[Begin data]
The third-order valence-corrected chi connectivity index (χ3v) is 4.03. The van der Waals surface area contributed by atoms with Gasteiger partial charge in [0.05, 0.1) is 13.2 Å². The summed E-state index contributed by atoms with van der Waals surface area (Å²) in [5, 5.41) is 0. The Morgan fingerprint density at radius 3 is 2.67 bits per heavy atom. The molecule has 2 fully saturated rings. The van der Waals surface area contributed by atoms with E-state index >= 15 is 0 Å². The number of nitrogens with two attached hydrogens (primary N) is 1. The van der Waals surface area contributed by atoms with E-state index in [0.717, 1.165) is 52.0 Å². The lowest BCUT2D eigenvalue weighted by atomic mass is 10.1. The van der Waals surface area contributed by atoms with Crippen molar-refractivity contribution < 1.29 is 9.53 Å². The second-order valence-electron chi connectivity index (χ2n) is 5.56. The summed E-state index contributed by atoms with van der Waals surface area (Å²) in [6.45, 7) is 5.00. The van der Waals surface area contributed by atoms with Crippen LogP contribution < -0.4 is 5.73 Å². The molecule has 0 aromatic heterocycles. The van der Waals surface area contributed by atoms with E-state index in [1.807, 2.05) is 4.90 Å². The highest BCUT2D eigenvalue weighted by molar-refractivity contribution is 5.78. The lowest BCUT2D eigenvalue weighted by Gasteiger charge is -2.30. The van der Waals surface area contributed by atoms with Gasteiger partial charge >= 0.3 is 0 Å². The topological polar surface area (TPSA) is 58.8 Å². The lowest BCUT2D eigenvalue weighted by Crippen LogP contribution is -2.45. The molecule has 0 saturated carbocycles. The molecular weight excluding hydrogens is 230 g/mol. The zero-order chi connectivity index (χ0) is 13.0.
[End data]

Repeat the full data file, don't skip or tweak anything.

The third-order valence-corrected chi connectivity index (χ3v) is 4.03. The van der Waals surface area contributed by atoms with Gasteiger partial charge in [0.05, 0.1) is 13.2 Å². The summed E-state index contributed by atoms with van der Waals surface area (Å²) in [5, 5.41) is 0. The Morgan fingerprint density at radius 3 is 2.67 bits per heavy atom. The molecule has 2 fully saturated rings. The van der Waals surface area contributed by atoms with E-state index >= 15 is 0 Å². The number of nitrogens with two attached hydrogens (primary N) is 1. The van der Waals surface area contributed by atoms with E-state index in [0.717, 1.165) is 52.0 Å². The lowest BCUT2D eigenvalue weighted by atomic mass is 10.1. The van der Waals surface area contributed by atoms with Crippen molar-refractivity contribution < 1.29 is 9.53 Å². The second-order valence-electron chi connectivity index (χ2n) is 5.56. The summed E-state index contributed by atoms with van der Waals surface area (Å²) in [6.45, 7) is 5.00. The van der Waals surface area contributed by atoms with Crippen LogP contribution < -0.4 is 5.73 Å². The molecule has 0 aromatic heterocycles. The van der Waals surface area contributed by atoms with E-state index in [1.807, 2.05) is 4.90 Å². The highest BCUT2D eigenvalue weighted by molar-refractivity contribution is 5.78. The lowest BCUT2D eigenvalue weighted by Gasteiger charge is -2.30. The van der Waals surface area contributed by atoms with Gasteiger partial charge >= 0.3 is 0 Å². The topological polar surface area (TPSA) is 58.8 Å². The lowest BCUT2D eigenvalue weighted by Crippen LogP contribution is -2.45. The molecule has 0 saturated carbocycles. The molecular weight excluding hydrogens is 230 g/mol. The zero-order chi connectivity index (χ0) is 13.0.